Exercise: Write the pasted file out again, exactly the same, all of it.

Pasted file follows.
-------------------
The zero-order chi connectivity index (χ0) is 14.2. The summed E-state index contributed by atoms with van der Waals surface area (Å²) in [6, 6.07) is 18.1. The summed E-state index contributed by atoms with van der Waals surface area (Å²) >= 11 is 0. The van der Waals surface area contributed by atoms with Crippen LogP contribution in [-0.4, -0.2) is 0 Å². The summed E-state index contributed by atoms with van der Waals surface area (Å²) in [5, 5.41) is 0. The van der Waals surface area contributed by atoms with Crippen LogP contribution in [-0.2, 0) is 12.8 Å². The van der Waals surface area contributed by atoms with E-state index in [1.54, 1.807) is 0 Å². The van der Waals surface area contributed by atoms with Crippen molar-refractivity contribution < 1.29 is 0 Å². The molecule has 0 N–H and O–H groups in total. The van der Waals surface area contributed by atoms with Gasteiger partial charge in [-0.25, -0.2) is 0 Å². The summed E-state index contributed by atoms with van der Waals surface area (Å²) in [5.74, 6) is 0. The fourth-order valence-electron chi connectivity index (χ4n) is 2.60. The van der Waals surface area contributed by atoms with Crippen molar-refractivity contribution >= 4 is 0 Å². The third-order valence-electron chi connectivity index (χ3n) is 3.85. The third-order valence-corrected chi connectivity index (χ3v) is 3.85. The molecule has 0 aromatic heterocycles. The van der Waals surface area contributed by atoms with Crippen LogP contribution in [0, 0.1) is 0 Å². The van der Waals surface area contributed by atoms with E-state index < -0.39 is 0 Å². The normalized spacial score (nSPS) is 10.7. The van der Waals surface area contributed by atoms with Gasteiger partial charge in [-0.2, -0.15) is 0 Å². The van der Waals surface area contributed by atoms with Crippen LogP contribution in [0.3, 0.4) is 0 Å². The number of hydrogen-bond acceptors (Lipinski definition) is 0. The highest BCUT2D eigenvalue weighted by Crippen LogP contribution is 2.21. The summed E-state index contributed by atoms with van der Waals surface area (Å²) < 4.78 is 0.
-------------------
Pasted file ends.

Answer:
The zero-order chi connectivity index (χ0) is 14.2. The summed E-state index contributed by atoms with van der Waals surface area (Å²) in [6, 6.07) is 18.1. The summed E-state index contributed by atoms with van der Waals surface area (Å²) >= 11 is 0. The van der Waals surface area contributed by atoms with Crippen LogP contribution in [-0.4, -0.2) is 0 Å². The summed E-state index contributed by atoms with van der Waals surface area (Å²) in [5, 5.41) is 0. The van der Waals surface area contributed by atoms with Crippen LogP contribution in [-0.2, 0) is 12.8 Å². The van der Waals surface area contributed by atoms with E-state index in [1.54, 1.807) is 0 Å². The van der Waals surface area contributed by atoms with Crippen molar-refractivity contribution < 1.29 is 0 Å². The molecule has 0 N–H and O–H groups in total. The van der Waals surface area contributed by atoms with Gasteiger partial charge in [-0.25, -0.2) is 0 Å². The summed E-state index contributed by atoms with van der Waals surface area (Å²) in [5.74, 6) is 0. The fourth-order valence-electron chi connectivity index (χ4n) is 2.60. The van der Waals surface area contributed by atoms with Crippen molar-refractivity contribution >= 4 is 0 Å². The third-order valence-electron chi connectivity index (χ3n) is 3.85. The third-order valence-corrected chi connectivity index (χ3v) is 3.85. The molecule has 0 aromatic heterocycles. The van der Waals surface area contributed by atoms with Crippen LogP contribution in [0, 0.1) is 0 Å². The van der Waals surface area contributed by atoms with E-state index < -0.39 is 0 Å². The normalized spacial score (nSPS) is 10.7. The van der Waals surface area contributed by atoms with Gasteiger partial charge in [-0.2, -0.15) is 0 Å². The van der Waals surface area contributed by atoms with Crippen LogP contribution in [0.3, 0.4) is 0 Å². The number of hydrogen-bond acceptors (Lipinski definition) is 0. The highest BCUT2D eigenvalue weighted by Crippen LogP contribution is 2.21. The summed E-state index contributed by atoms with van der Waals surface area (Å²) < 4.78 is 0.